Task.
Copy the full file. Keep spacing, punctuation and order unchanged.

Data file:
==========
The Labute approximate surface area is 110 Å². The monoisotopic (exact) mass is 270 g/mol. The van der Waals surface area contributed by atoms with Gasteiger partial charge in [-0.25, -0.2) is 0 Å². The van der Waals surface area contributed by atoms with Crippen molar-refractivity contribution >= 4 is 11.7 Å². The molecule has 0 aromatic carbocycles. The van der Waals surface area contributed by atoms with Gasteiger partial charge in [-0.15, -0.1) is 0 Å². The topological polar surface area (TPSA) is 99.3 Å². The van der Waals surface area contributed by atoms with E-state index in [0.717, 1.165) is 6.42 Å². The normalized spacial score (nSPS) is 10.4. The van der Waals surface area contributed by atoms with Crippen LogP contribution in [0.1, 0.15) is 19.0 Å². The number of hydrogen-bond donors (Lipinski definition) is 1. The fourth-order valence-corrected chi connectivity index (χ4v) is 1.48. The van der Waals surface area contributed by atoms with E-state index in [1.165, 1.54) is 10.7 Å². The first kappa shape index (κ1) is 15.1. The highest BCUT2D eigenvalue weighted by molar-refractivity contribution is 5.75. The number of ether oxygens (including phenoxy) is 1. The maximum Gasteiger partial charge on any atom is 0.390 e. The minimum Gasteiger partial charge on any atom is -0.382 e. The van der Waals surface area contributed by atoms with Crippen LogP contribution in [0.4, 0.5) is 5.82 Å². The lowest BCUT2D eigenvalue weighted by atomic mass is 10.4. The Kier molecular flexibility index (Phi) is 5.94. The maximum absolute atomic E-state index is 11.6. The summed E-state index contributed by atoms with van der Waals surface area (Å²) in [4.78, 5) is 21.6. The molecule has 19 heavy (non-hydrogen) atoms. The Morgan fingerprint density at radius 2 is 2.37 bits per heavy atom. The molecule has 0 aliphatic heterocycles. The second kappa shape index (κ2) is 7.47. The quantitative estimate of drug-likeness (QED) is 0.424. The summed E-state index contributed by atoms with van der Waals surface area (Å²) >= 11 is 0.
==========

The Labute approximate surface area is 110 Å². The monoisotopic (exact) mass is 270 g/mol. The van der Waals surface area contributed by atoms with Gasteiger partial charge in [-0.25, -0.2) is 0 Å². The van der Waals surface area contributed by atoms with Crippen molar-refractivity contribution >= 4 is 11.7 Å². The molecule has 0 aromatic carbocycles. The van der Waals surface area contributed by atoms with Gasteiger partial charge in [-0.15, -0.1) is 0 Å². The topological polar surface area (TPSA) is 99.3 Å². The van der Waals surface area contributed by atoms with E-state index in [0.717, 1.165) is 6.42 Å². The normalized spacial score (nSPS) is 10.4. The van der Waals surface area contributed by atoms with Crippen LogP contribution in [0.1, 0.15) is 19.0 Å². The number of hydrogen-bond donors (Lipinski definition) is 1. The fourth-order valence-corrected chi connectivity index (χ4v) is 1.48. The van der Waals surface area contributed by atoms with E-state index in [1.165, 1.54) is 10.7 Å². The first kappa shape index (κ1) is 15.1. The highest BCUT2D eigenvalue weighted by molar-refractivity contribution is 5.75. The number of ether oxygens (including phenoxy) is 1. The maximum Gasteiger partial charge on any atom is 0.390 e. The minimum Gasteiger partial charge on any atom is -0.382 e. The van der Waals surface area contributed by atoms with Crippen LogP contribution in [0.4, 0.5) is 5.82 Å². The lowest BCUT2D eigenvalue weighted by atomic mass is 10.4. The Kier molecular flexibility index (Phi) is 5.94. The maximum absolute atomic E-state index is 11.6. The summed E-state index contributed by atoms with van der Waals surface area (Å²) in [4.78, 5) is 21.6. The molecule has 19 heavy (non-hydrogen) atoms. The Morgan fingerprint density at radius 2 is 2.37 bits per heavy atom. The molecule has 0 aliphatic heterocycles. The second kappa shape index (κ2) is 7.47. The quantitative estimate of drug-likeness (QED) is 0.424. The summed E-state index contributed by atoms with van der Waals surface area (Å²) >= 11 is 0.